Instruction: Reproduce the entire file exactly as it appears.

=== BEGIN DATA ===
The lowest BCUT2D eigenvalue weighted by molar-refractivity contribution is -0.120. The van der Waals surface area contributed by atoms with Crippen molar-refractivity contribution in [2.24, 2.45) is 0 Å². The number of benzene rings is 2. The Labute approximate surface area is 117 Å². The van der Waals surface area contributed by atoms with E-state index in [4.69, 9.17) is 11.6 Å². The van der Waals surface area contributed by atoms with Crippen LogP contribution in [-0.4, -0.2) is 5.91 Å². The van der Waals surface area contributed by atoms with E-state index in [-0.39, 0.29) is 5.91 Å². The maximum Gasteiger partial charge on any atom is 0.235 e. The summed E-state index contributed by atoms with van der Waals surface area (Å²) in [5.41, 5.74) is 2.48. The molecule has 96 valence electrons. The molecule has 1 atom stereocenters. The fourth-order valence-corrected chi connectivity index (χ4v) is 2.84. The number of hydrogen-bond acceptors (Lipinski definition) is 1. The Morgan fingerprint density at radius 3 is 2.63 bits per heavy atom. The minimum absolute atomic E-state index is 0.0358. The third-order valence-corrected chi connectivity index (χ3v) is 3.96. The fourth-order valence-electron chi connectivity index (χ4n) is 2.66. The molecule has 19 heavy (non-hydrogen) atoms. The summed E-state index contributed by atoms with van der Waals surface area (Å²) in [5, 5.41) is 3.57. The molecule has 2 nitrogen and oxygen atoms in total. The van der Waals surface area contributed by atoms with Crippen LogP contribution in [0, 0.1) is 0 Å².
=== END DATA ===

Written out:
The lowest BCUT2D eigenvalue weighted by molar-refractivity contribution is -0.120. The van der Waals surface area contributed by atoms with Crippen molar-refractivity contribution in [2.24, 2.45) is 0 Å². The number of benzene rings is 2. The Labute approximate surface area is 117 Å². The van der Waals surface area contributed by atoms with E-state index in [4.69, 9.17) is 11.6 Å². The van der Waals surface area contributed by atoms with Crippen LogP contribution in [-0.4, -0.2) is 5.91 Å². The van der Waals surface area contributed by atoms with E-state index in [-0.39, 0.29) is 5.91 Å². The maximum Gasteiger partial charge on any atom is 0.235 e. The summed E-state index contributed by atoms with van der Waals surface area (Å²) in [5.41, 5.74) is 2.48. The molecule has 96 valence electrons. The molecule has 1 atom stereocenters. The fourth-order valence-corrected chi connectivity index (χ4v) is 2.84. The number of hydrogen-bond acceptors (Lipinski definition) is 1. The Morgan fingerprint density at radius 3 is 2.63 bits per heavy atom. The minimum absolute atomic E-state index is 0.0358. The third-order valence-corrected chi connectivity index (χ3v) is 3.96. The fourth-order valence-electron chi connectivity index (χ4n) is 2.66. The molecule has 19 heavy (non-hydrogen) atoms. The summed E-state index contributed by atoms with van der Waals surface area (Å²) in [5, 5.41) is 3.57. The molecule has 2 nitrogen and oxygen atoms in total. The van der Waals surface area contributed by atoms with Crippen LogP contribution in [0, 0.1) is 0 Å².